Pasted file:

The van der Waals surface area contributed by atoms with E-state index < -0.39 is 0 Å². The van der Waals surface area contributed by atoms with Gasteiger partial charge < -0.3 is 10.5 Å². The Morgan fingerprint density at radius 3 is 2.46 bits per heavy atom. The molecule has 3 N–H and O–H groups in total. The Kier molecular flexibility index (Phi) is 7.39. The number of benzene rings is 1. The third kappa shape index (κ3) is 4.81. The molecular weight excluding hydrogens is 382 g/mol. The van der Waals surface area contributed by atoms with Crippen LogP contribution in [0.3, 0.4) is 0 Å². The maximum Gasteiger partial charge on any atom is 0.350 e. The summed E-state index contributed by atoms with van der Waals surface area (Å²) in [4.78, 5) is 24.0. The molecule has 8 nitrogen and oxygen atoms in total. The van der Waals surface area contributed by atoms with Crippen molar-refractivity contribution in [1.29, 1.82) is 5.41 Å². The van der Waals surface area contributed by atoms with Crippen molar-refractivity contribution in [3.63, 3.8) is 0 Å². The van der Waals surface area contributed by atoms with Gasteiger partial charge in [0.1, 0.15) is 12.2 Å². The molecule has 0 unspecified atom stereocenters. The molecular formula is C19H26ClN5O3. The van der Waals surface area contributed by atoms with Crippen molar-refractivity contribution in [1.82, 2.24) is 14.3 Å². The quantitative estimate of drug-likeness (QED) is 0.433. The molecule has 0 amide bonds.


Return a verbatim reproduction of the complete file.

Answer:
The van der Waals surface area contributed by atoms with E-state index < -0.39 is 0 Å². The van der Waals surface area contributed by atoms with Gasteiger partial charge < -0.3 is 10.5 Å². The Morgan fingerprint density at radius 3 is 2.46 bits per heavy atom. The molecule has 3 N–H and O–H groups in total. The Kier molecular flexibility index (Phi) is 7.39. The number of benzene rings is 1. The third kappa shape index (κ3) is 4.81. The molecular weight excluding hydrogens is 382 g/mol. The van der Waals surface area contributed by atoms with Crippen LogP contribution in [0.3, 0.4) is 0 Å². The maximum Gasteiger partial charge on any atom is 0.350 e. The summed E-state index contributed by atoms with van der Waals surface area (Å²) in [4.78, 5) is 24.0. The molecule has 8 nitrogen and oxygen atoms in total. The van der Waals surface area contributed by atoms with Crippen molar-refractivity contribution in [1.29, 1.82) is 5.41 Å². The van der Waals surface area contributed by atoms with Crippen molar-refractivity contribution in [3.63, 3.8) is 0 Å². The van der Waals surface area contributed by atoms with Gasteiger partial charge in [0.1, 0.15) is 12.2 Å². The molecule has 0 unspecified atom stereocenters. The molecular formula is C19H26ClN5O3. The van der Waals surface area contributed by atoms with Crippen molar-refractivity contribution in [1.82, 2.24) is 14.3 Å². The quantitative estimate of drug-likeness (QED) is 0.433. The molecule has 0 amide bonds.